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What does nationalisation mean, anyway?

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James Kwak and Simon Johnson, over at the Baseline Scenario, posted a thoughtful analysis on what nationalisation means for American banks under a perverse economic climate.  It’s definitely worth a read, for those who are tracking the latest developments in the Obama administration’s plan to save the financial industry.  For too long, Americans have subscribed to the right-wing strawman notion of what nationalisation meant, for good reason too, by historical precedent:

Government ownership of banks or any other company can go badly wrong. Anyone growing up in the United Kingdom during the 1960s and 1970s experienced first-hand the problems that occur when the government runs major industrial and infrastructure companies – particularly when they have powerful unions. Margaret Thatcher came to power in 1979 in part because the state-run parts of the U.K. economy were not doing well, and the wave of deregulation that she started (and the financial boom it triggered) was a reaction to that context.

Similarly, people working in Eastern Europe and the former Soviet Union in the 1990s got a close-up view of wasteful and unproductive state ownership at work.  Privatization was not handled well in some situations, particularly when it led to the emergence of powerful oligarchs. But the state had been a dreadful owner in almost every respect – quality of service in stores, productivity in manufacturing companies, resource management in oil and gas companies, and massive pollution by energy and transportation systems.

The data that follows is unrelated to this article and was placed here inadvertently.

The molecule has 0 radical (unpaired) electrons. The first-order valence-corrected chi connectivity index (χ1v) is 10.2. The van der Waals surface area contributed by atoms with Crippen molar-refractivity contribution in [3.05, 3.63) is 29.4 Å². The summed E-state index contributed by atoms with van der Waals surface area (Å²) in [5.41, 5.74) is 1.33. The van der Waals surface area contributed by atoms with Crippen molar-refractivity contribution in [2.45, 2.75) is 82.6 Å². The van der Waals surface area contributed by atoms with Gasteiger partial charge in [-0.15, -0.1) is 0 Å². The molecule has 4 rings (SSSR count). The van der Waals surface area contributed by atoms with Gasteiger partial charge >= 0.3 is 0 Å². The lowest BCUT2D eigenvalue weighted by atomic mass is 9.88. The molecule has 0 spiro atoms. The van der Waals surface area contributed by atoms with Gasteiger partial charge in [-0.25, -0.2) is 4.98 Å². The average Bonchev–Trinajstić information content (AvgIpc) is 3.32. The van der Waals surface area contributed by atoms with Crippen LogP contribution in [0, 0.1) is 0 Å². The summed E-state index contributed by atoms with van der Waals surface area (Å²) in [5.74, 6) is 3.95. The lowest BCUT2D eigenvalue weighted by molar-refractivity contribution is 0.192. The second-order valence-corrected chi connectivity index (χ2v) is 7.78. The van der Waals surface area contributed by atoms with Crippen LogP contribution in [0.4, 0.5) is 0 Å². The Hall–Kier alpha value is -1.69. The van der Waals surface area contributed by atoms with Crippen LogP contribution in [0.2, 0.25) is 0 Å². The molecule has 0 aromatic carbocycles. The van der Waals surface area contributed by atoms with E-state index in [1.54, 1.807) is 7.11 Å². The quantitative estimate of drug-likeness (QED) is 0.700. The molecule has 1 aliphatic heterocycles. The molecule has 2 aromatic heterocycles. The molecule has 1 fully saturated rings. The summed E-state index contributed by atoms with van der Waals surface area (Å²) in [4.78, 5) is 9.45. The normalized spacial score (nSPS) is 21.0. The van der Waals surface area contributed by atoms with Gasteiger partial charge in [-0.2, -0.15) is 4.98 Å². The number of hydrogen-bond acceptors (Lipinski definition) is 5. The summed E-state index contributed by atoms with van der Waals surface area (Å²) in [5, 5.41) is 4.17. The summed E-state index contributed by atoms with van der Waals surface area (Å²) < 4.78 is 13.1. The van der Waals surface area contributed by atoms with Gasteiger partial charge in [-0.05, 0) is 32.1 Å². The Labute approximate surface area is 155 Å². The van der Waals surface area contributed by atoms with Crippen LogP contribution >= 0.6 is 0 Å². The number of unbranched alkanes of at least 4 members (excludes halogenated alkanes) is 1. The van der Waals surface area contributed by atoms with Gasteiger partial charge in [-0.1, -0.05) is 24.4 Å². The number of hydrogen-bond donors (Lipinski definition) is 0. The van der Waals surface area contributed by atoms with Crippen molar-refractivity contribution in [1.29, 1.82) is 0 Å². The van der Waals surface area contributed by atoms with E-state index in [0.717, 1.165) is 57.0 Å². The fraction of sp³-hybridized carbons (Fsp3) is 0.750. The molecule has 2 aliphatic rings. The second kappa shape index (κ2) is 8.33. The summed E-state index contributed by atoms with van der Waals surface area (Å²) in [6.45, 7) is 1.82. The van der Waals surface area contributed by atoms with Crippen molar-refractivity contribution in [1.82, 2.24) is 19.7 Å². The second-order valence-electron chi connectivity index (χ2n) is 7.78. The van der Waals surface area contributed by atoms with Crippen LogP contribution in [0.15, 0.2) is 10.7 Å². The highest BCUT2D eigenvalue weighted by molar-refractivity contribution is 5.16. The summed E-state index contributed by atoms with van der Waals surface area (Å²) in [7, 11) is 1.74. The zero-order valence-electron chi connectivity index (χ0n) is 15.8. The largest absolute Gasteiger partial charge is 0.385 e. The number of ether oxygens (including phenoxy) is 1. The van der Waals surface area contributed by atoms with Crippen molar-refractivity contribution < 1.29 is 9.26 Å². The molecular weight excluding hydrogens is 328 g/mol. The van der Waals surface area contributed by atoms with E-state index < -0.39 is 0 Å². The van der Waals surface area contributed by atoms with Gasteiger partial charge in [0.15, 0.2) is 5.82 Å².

All of these nationalized industries had something in common. When companies did badly, the losses were borne by the state. As a result, there was little incentive for company managers to improve their performance. Some years they would get lucky and even make a profit – but at those moments, most of the benefits would go to the insiders, in higher wages, bigger perks and the like.

Earlier on, in a series of articles written as an introductory guide to the financial crisis, James also clarified what exactly nationalisation entailed.  It seems that even though America isn’t as centre-right as the right-wing media likes to claim, the prevalent economic discourse in the country utilises the language of the right.

I saw this interesting PDF document in the comments to that post explaining the origins of the Nordic banking crises of the 1990s which affected the countries of Norway, Finland and Sweden respectively.  Like the current crisis consuming the American banks, they originated due to real estate bubbles, feverish speculation and loosening of credit loan standards spurred by deregulation.


Written by defennder

May 8, 2009 at 12:25 AM

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